From the Archives: Denial review

From the Archives: Denial review

In the interest of getting “hard” copies of my work under one roof, I plan to spend the next few weeks posting the entire archive of my film journalism here on ScullyVision. With due respect to the many publications I’ve written for, the internet remains quite temporary, and I’d hate to see any of my work disappear for digital reasons. As such, this gargantuan project must begin! I don’t want to do it. I hate doing it. But it needs to be done. Please note that my opinions, like everyone’s, have changed a LOT since I started, so many of these reviews will only represent a snapshot in time. Objectivity has absolutely no place in film criticism, at least not how I do it. 

Without further ado, I present to you: FROM THE ARCHIVES.
Originally posted on Cinema76.

In England, libel cases are handled much differently than in America. While our presumption of innocence requires that the burden of proof be on the accuser, the Brits require the opposite. Those accused of defamation have to prove that their defamatory statement is either true, or not defamatory at all. Also, their judges wear silly wigs and weird ties that look like they were made as a children’s construction paper crafting activity. When an American author Susan Lipstadt (Rachel Weisz, good, but miscast) ,who has spent her academic life seeking to discredit Holocaust deniers is called to a British court by a sniveling rat-man (Timothy Spall, perfectly cast), it’s up to her to do something that seems easy: prove that the Holocaust happened. Well, not really. I’m simplifying things a bit, but essentially that is what she is tasked with doing. In one of her books, she calls out a loudmouth independent historian David Irving, stating that he denies the Holocaust in the name of anti-semitism. Now, she has to prove in a British court that what Irving preaches is not just false, but specifically rooted in malice.


So yeah, in order to do so, she pretty much has to prove that the Holocaust occurred. Here’s the thing: the Nazis, jerks that they were, were very careful not to leave any photographic evidence of gas chambers and other horrors, and even went so far as to bomb the killing floors of their camps after the war ended, all in the interest of preserving their legacy. Heck, these guys almost torched Paris just to be sore losers. As a result, tangible, provable evidence of the Holocaust is surprisingly hard to come by, and if Lipstadt and her team of lawyers – I MEAN BARRISTERS – can’t do it, then there will be a legal precedent that speaks against the Holocaust’s historical existence. Bad news for humanity, really.

Where Denial succeeds is in the performances. Although miscast, Weisz proves herself to be capable of a chameleonic range, playing Lipstadt with the right amount of charm and attitude. We can see why she’s unwilling to just settle the case on her publisher’s dime, and we root for her to do it. Timothy Spall was clearly constructed in a moldy steampunk laboratory specifically for the purpose of playing slimeballs. Tom Wilkinson outclasses everybody as Richard Rampton, the barrister-or-lawyer-or whatever tasked with presenting Lipstadt’s case for the judge. When he verbally spars with Irving, Denialevokes levels of righteous indignation that the rest of the film struggles to find.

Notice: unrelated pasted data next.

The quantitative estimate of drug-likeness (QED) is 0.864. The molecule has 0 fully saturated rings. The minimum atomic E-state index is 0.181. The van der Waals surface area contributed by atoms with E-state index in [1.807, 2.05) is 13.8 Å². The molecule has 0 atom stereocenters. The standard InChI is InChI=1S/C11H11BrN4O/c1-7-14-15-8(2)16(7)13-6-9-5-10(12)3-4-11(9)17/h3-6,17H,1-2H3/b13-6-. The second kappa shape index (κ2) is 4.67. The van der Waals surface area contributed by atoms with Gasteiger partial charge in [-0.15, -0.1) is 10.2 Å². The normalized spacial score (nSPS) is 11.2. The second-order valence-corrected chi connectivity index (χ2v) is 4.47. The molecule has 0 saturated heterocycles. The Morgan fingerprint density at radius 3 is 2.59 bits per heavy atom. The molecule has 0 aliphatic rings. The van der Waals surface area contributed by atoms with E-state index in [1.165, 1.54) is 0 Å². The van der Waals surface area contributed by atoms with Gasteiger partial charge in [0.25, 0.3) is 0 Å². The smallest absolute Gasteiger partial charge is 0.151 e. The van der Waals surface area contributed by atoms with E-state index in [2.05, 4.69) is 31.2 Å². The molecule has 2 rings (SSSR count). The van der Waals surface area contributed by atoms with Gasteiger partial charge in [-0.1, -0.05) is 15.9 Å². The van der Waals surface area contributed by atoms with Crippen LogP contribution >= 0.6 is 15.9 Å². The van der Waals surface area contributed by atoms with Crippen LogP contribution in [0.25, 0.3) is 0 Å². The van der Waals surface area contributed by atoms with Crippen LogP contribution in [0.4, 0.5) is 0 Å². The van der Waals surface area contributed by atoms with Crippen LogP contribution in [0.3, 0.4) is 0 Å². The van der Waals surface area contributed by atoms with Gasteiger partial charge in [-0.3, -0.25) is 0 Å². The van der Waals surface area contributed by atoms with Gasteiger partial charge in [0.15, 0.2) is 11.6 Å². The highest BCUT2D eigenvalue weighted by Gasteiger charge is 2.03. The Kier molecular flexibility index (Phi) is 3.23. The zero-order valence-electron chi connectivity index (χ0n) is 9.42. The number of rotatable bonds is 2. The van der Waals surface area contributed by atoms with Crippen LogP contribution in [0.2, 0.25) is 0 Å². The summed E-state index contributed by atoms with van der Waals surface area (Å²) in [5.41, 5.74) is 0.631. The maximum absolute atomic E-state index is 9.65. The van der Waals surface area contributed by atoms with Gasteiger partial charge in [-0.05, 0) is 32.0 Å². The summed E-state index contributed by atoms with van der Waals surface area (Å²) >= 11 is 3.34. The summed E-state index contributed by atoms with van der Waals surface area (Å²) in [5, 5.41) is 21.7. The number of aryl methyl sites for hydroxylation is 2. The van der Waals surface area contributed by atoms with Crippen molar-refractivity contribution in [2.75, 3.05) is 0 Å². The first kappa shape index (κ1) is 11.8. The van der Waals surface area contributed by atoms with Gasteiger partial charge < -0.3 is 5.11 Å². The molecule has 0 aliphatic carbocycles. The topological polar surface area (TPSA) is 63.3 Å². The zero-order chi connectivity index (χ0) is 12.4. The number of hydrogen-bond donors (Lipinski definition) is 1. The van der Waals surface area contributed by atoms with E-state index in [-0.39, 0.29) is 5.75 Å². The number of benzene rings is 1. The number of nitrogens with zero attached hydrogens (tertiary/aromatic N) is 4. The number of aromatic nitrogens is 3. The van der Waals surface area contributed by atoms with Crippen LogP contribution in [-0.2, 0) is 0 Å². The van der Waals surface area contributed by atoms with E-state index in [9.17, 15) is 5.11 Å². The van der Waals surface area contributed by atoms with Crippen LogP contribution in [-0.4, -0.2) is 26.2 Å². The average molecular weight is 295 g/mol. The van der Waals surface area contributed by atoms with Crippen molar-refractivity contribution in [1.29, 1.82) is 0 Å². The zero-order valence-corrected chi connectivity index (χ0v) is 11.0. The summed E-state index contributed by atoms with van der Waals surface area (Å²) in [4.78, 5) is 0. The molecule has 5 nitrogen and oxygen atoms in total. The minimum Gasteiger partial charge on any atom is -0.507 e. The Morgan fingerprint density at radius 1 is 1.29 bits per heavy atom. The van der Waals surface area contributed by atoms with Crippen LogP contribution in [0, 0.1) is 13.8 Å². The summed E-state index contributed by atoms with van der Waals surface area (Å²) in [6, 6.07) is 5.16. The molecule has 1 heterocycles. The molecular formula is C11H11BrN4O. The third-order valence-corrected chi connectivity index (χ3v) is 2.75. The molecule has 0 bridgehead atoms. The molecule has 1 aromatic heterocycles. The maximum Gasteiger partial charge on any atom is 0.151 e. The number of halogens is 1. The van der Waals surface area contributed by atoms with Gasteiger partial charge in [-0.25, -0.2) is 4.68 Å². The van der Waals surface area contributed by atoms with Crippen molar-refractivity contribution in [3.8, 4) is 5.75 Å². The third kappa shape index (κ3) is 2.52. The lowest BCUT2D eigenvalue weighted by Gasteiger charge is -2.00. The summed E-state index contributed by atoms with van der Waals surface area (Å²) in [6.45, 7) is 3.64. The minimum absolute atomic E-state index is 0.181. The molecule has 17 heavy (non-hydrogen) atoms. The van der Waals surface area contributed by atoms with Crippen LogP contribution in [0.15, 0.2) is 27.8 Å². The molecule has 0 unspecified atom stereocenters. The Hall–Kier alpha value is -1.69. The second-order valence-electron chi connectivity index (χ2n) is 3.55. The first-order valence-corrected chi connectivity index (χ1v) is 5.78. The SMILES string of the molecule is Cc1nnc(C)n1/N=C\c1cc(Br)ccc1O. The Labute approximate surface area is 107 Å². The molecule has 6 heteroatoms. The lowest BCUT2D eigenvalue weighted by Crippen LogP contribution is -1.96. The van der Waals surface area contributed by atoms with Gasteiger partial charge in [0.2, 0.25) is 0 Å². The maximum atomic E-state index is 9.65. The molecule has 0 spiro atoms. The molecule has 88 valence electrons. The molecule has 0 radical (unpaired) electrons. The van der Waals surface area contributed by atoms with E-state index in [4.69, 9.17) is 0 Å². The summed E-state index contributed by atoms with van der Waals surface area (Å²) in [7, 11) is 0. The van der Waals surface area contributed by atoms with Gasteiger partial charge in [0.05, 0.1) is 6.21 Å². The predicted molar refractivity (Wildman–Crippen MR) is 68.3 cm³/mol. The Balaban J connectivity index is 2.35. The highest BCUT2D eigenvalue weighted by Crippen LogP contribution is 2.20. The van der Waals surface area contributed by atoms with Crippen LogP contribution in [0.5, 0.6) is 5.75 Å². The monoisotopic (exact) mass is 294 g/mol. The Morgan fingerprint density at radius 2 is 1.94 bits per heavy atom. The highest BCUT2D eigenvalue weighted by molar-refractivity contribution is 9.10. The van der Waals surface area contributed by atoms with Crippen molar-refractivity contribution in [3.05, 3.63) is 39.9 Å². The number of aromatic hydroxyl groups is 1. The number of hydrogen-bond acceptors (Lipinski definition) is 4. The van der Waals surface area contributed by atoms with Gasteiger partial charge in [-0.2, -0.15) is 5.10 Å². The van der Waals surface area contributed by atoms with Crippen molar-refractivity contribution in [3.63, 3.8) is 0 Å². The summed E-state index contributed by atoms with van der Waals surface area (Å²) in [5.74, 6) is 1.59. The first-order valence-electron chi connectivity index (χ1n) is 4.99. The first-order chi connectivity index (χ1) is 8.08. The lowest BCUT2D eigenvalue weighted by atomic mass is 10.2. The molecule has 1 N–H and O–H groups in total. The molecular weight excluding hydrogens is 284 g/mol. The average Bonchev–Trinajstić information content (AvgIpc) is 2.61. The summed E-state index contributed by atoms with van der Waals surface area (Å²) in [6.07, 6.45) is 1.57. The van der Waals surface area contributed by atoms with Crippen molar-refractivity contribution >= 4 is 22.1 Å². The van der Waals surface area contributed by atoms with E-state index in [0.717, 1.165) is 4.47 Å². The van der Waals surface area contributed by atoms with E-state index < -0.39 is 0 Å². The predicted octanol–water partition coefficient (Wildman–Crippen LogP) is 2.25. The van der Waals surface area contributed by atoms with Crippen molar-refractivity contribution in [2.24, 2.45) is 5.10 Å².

And that’s the problem. The story is compelling and important by its very nature (loudly spouting lies until they become ‘true’ seems to be the news item of the day, everyday – at least until November 5th), but the script only gives us small portions of legalese, glossing over items that, if employed properly, would serve to create dramatic bomb-drops befitting of the best courtroom dramas. But here we are merely told the weight of certain developments, usually through oddly expository passes by throngs of reporters, individually verbalizing their take on the day’s events back to the news desk.


But even with the missed opportunities for big drama, Denial mostly works, telling a real life tale that many people (myself included) lived through without ever knowing about it. As Mick Jackson’s first theatrical release in 14 years, it shows that the man behind L.A. Story, Steve Martin’s masterpiece, hasn’t lost his eye for cinema. In on particular sequence, we are taken on location to Auschwitz. No blue screen, no Magneto, just the ruins of a nightmare. Jackson creates a dour feeling that serves the history of the location well, and gives us one of the most powerful scenes of the year. It’s hard not to feel the sadness that forever inundates the air around the ruins, and it flows effortlessly into the theater.

The highlight of the film was when Timothy Spall spouted a small piece of hateful dialogue, and the little old lady next to me muttered to herself, “rotten mother****ing p***k.” I ended up looking like the jerk because I laughed out loud. Worth it.

Denial opens in Philly theaters today.

Official site.

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